I walked up and down Kathrinstrasse for a while, taking in the wonderful street art, and looking for an English-speaking local to direct me to the next stop. After a bit of looking around I met Andrea, a friendly middle-aged woman who sent me to Alaun Park, a couple of streets away. She said it’s a ‘little oasis of peace’ in the heart of the city.
I found it odd that two out of three directions thus far had been to parks. I thought Dresdeners must love their parks! If it were summer, I might have understood. But it was a chilly winter day, not really a park kind of day. And to be honest, Alaun Park was just a park – nothing to write home about.
I walked around a couple of times, trying to find something worth noticing… and I did. Right in the middle of the park was a large tree, with a painted trunk and shoes dangling from its branches. I thought it was cool, another example of alternative Dresden – a spirit that was becoming more and more evident as I walked around the city.
4) Kunsthofpassage – directed by Robot and her human, Susanne
Robot the pug dog was walking around the funky graffiti tree, sniffing at the ground. I spent some time with him and his human Susanne, talking about alternative Dresden, and she said that if I was interested in alternative sights, I HAD to see Kunsthofpassage.
Once upon a time, this was nothing more than a maze of Neustadt backstreets, until a bunch of street artists got together and used the streets, squares and façades as their canvas. The Court of Elements nowadays is one of Dresden’s symbols, as iconic as the skyline on the Elbe. On a sky-blue house, the rain sings a melody running down a series of interlinked pipes.
In the Court of Animals, monkeys leap over a giant giraffe that looks like it’s eating the building. The artist wanted to set up a laser trigger in the entrance of the courtyard that made one of the monkeys ‘piss’ over whoever walked through – but alas, Dresdener authorities said nein.
5) Ayers Rock Restaurant – directed by Mark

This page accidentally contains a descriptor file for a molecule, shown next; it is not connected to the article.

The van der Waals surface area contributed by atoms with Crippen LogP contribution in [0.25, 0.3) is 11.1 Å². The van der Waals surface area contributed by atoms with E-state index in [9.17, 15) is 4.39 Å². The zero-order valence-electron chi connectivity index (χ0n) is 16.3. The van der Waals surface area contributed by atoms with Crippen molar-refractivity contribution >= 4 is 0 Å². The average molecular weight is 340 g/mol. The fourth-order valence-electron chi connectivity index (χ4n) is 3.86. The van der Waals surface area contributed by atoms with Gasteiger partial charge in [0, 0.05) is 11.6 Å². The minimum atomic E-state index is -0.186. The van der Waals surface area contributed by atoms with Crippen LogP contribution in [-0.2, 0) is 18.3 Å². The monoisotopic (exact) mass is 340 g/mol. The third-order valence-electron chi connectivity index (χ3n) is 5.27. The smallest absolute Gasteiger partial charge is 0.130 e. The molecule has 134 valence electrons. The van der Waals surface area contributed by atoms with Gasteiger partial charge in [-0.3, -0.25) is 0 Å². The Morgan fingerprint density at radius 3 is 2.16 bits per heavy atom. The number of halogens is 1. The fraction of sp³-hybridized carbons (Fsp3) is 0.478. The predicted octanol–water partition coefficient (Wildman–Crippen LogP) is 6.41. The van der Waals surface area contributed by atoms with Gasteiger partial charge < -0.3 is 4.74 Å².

I met Mark, a twenty-something student of mechanical engineering, in the Court of Metamorphosis of Kunsthofpassage. By then it was lunchtime, so after having learnt that I was Australian, Mark suggested I go to Ayers Rock Restaurant for lunch.
Ayers Rock was in the Altstadt, so I crossed the Elbe into the fancy faux-Baroque district. The feeling was that of walking from a friendly, welcoming community into a collection of stately, show-off administrative buildings. It felt cold and artificial – a place to look at and say ‘wow’, but that’s it.
I mean, don’t get me wrong here. It’s amazing what Dresdeners did – literally picking up the rubble and restoring the city to its old splendour. But the feeling was that of a museum, a ‘don’t touch’ kind of feel. On the other hand, Neustadt looked real. Perhaps not so pretty, but real. Or maybe just pretty in a different way.
When I found Ayers Rock, it was closed. So I went to a place two doors down and asked Jenny, the waitress, for my next direction.
6) Zwinger – directed by Jenny
I was amazed I only got directed there after 5 other recommendations. The Zwinger is a rococo palace, faithfully rebuilt after being destroyed in the 1945 bombing. It was once Dresden’t prime sight, a wonder of stone and landscaped gardens that amazed poets and travellers from all over the globe.
And now? It houses an art gallery and a porcelain museum – not exactly my cup of tea. So I wandered around its courtyards for an hour or so, until dusk fell, and I took the river back across the Elbe.
That’s where another wonder happened. A wonder that Kurt Vonnegut hadn’t seen, but imagined. I was there. And it was beautiful.
‘Billy didn’t get to see Dresden do one of the most cheerful things a city is capable of doing when the sun goes down, which is to wink its light on one by one. There was a broad river to reflect those lights, which would have made their nighttime winkings very pretty indeed. It was the Elbe’.
I was a guest of the German Tourism Board and Dresden Marketing as part of the #youngDresden blog trip. As always, all opinions are my own. But I did indeed love the place, and I have no doubts I will return soon!